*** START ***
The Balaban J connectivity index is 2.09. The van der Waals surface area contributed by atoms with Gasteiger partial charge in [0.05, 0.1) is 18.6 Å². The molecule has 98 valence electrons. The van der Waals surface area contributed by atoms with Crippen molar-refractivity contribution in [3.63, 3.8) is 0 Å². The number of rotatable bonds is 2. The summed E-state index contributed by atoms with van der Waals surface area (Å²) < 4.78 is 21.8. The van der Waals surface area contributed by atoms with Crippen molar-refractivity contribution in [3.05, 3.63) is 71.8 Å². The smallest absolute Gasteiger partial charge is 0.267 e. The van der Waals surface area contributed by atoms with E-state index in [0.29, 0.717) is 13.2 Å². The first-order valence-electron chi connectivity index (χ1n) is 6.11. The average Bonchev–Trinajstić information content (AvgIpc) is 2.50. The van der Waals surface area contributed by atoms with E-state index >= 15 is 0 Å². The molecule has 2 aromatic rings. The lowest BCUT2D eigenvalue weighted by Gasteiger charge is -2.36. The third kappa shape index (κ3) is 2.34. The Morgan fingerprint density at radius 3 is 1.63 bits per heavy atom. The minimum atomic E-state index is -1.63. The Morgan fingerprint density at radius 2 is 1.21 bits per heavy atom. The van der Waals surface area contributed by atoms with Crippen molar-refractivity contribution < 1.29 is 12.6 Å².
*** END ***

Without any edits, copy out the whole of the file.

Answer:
The Balaban J connectivity index is 2.09. The van der Waals surface area contributed by atoms with Gasteiger partial charge in [0.05, 0.1) is 18.6 Å². The molecule has 98 valence electrons. The van der Waals surface area contributed by atoms with Crippen molar-refractivity contribution in [3.63, 3.8) is 0 Å². The number of rotatable bonds is 2. The summed E-state index contributed by atoms with van der Waals surface area (Å²) < 4.78 is 21.8. The van der Waals surface area contributed by atoms with Crippen molar-refractivity contribution in [3.05, 3.63) is 71.8 Å². The smallest absolute Gasteiger partial charge is 0.267 e. The van der Waals surface area contributed by atoms with E-state index in [0.29, 0.717) is 13.2 Å². The first-order valence-electron chi connectivity index (χ1n) is 6.11. The average Bonchev–Trinajstić information content (AvgIpc) is 2.50. The van der Waals surface area contributed by atoms with E-state index >= 15 is 0 Å². The molecule has 2 aromatic rings. The lowest BCUT2D eigenvalue weighted by Gasteiger charge is -2.36. The third kappa shape index (κ3) is 2.34. The Morgan fingerprint density at radius 3 is 1.63 bits per heavy atom. The minimum atomic E-state index is -1.63. The Morgan fingerprint density at radius 2 is 1.21 bits per heavy atom. The van der Waals surface area contributed by atoms with Crippen molar-refractivity contribution < 1.29 is 12.6 Å².